Mr. Silver: Thank you, Madam Speaker. The final section of the budget speech for the spring 2015 outlined yet another attempt by the Yukon Party government to redesign our education system: “A New Vision: A Made-in-Yukon K to 12 Education Curriculum”. This was the fourth try in the last 13 years of this government to redesign, make over or change the direction of the Department of Education. Fresh out of the gates, the new plan is now just called “A New Vision”. A common complaint after years of these reviews is a lack of follow-up to measure whether any of the changes are producing better results. Without any goalposts in place, these exercises really become change for change’s sake. A full year after work has begun on a new strategy where the questions of how to measure progress on a new vision’s website come up, the answer simply says, “to be determined”.
Madam Speaker, when does the government plan to fill in these very crucial blanks?
Hon. Mr. Graham: Thank you, Madam Speaker. Working together with our partners, we will be able to come up with measurable indicators to tell us whether or not the project is working. The one thing that we’re attempting to do with this is to involve all partners in Education across the territory and to make sure that the things that we do are operational things that we can not only implement in the very near future, but also have a longer term impact as well. The member opposite talks about indicators and we already have some that are easily measured. One is graduation rates — as well as a number of other things.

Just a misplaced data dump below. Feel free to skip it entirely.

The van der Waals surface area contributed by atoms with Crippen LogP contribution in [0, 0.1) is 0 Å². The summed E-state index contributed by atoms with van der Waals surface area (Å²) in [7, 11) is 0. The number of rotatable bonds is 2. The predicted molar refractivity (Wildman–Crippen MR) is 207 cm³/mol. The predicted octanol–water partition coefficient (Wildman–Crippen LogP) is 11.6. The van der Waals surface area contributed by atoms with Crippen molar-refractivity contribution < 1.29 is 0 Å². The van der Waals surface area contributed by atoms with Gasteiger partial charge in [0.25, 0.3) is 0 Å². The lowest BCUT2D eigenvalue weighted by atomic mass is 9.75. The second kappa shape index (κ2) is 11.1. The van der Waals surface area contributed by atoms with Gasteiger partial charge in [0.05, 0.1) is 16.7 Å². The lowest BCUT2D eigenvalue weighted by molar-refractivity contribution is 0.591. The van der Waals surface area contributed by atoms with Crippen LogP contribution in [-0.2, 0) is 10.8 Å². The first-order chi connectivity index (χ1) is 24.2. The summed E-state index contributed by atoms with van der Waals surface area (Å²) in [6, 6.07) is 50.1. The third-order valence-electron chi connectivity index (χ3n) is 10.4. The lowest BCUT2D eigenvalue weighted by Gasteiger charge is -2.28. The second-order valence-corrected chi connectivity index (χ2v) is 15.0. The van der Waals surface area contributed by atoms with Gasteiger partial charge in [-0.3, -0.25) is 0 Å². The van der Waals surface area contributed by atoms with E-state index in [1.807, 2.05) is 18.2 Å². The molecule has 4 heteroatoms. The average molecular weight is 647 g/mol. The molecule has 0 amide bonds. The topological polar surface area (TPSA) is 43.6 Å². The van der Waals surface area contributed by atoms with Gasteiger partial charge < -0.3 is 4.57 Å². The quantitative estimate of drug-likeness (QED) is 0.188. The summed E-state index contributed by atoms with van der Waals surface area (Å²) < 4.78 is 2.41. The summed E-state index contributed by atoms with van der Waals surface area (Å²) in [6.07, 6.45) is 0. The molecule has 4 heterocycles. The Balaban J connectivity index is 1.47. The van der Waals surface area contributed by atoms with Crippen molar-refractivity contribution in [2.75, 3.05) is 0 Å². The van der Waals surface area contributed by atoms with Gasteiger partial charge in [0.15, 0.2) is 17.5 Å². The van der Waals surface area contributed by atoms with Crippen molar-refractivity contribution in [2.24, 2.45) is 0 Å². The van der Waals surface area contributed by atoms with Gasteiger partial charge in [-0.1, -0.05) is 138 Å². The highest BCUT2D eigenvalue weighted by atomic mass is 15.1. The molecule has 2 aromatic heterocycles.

We’re working on that with our partners but we’re also not going to rush into publishing things that we’re not sure will work. Again, we will continue to work with our partners and come up with a viable plan.
Mr. Silver: Thank you, Madam Speaker. This government has gone through several reviews and visioning exercises. It has a lot of vision but no necessary follow-through. I must add too that assessment should be up-front when designing new plans. For many years, it has been a case of reinventing the wheel with no impact on students or no measurables to indicate whether or not these actual plans have a better outcome for the students. I don’t want to see this happen again.The exercise started last spring and was very similar to other initiatives that the government has been late on in this mandate — lots of talk and lots of meetings, but not necessarily a lot of product to date.
Another question on the minds of a lot of educators: Is the government contemplating changes to the Education Act as a part of this latest exercise?
Hon. Mr. Graham: Madam Speaker, I am not aware of any changes to the Education Act that are being planned in the near future. If the member opposite is aware of some, I wish he would tell me.